# VB:Tutorials:Flocking

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Have you ever wished that you could get a group of objects to move as though they had a collective mind, like a school of fish or a herd of buffalo? You've probably realized that it's a flocking problem! I'll show you the flocking solution to the whole flocking thing!

There are a number of different ways to go about this, but in general, these are the rules that a flock must follow to exhibit convincing behaviour:

• Objects must attempt to move towards the center of the group
• Objects must maintain some minimum distance between themselves and others
• Objects must move at a speed relative to the speed of the flock

This makes sense intuitively; think about a herd of zebra in Africa. The safest zebra are those in the middle of the herd, but they must maintain a practical distance between each other, and also match speeds (or be left behind). Zebra on the outside want to get inside (so they're as far away from lions as possible!), but won't run over other zebra to do it.

The way you implement these rules is really not important, but I'll show you how I've done it anyway, as an example:

We'll call our objects "sheep" (because I think sheep are funny). Now, lets randomize the locations of the starting positions of the sheep, as we can see has been done in the image above.

```Private Type SHEEPTYPE
sngX As Single
sngY As Single
sngXSpeed As Single
sngYSpeed As Single
End Type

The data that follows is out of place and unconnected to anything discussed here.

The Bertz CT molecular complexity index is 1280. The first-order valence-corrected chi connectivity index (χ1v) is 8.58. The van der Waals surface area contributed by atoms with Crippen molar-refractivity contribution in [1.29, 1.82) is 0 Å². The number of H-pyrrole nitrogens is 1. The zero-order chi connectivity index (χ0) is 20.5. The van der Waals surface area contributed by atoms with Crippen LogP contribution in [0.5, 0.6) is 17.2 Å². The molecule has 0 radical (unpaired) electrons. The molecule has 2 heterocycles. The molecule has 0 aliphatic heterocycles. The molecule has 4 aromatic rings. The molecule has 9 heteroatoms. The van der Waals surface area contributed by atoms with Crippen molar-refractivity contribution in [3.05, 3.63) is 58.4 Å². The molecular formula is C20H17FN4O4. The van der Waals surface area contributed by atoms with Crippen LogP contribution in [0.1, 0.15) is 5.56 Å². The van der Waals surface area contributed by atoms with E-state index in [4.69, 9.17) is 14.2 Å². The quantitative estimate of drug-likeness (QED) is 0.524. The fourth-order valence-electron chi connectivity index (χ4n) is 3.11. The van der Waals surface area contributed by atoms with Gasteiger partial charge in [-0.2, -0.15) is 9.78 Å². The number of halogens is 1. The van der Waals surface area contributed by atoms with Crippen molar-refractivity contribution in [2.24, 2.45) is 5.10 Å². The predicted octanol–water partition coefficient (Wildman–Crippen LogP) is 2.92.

Dim mudtSheep() As SHEEPTYPE

Const NUM_SHEEP = 19
Const MIN_SEPERATION = 15

Dim i As Integer
Dim j As Integer
Dim blnSeperation As Boolean

ReDim mudtSheep(NUM_SHEEP - 1)

Randomize
For i = 0 To UBound(mudtSheep)
blnSeperation = False
Do While Not (blnSeperation)
mudtSheep(i).sngX = Rnd() * frmFlock.ScaleWidth
mudtSheep(i).sngY = Rnd() * frmFlock.ScaleHeight
blnSeperation = True
For j = 0 To i - 1
If CalcDist(i, j) <= MIN_SEPERATION Then
blnSeperation = False
Exit For
End If
Next j
Loop
Next i```

A lot of code just to disperse some sheep! First, we set up the UDT (User Defined Type) for our sheep data, and then create a dynamic array and size it according to the value of the NUM_SHEEP constant. Easy, right? Then we step through each sheep with a For loop and assign it a random location. It is imperative that the sheep don't overlap however, so we need ANOTHER For loop to check this! The process continues within a While loop until success is achieved.

Ooooh, now they're all in a clump! How did that happen?

```Private Function CalcDist(intIndex1 As Integer, intIndex2 As Integer) As Single

CalcDist = Sqr((mudtSheep(intIndex1).sngX - mudtSheep(intIndex2).sngX) ^ 2 + _
(mudtSheep(intIndex1).sngY - mudtSheep(intIndex2).sngY) ^ 2)

End Function```

This handy little function returns the distance between any two sheep (identified by their index value within the array). With it, we can determine our closest neighbour (using loops, similar to those used in the randomization step) and check his speed. Remember, we need to keep every sheep's speed similar to that of the flock!

```Const MAX_NOISE = 250

Dim sngXSum As Single
Dim sngYSum As Single
Dim sngXAvg As Single
Dim sngYAvg As Single

For j = 0 To UBound(mudtSheep)
sngXSum = sngXSum + mudtSheep(j).sngX
sngYSum = sngYSum + mudtSheep(j).sngY
Next j

sngXAvg = (sngXSum / NUM_SHEEP) + (Rnd() * MAX_NOISE) - (MAX_NOISE / 2)
sngYAvg = (sngYSum / NUM_SHEEP) + (Rnd() * MAX_NOISE) - (MAX_NOISE / 2)```

This code will find the center of the flock by averaging the X and Y values of all of the sheep. It also adds some noise, so that the sheep appear to jostle around. The reason for the subtraction of (MAX_NOISE / 2) is so that the noise can be positive or negative. Essentially, we're adding a random value between -125 and 125.

All that remains is to move each sheep towards this "center" according to their X and Y speed values. Also, if a movement will cause a sheep to infringe on another's MIN_SEPERATION, then you should abort the movement. Have a look at this sample source code if you'd like to be a shepherd for a day.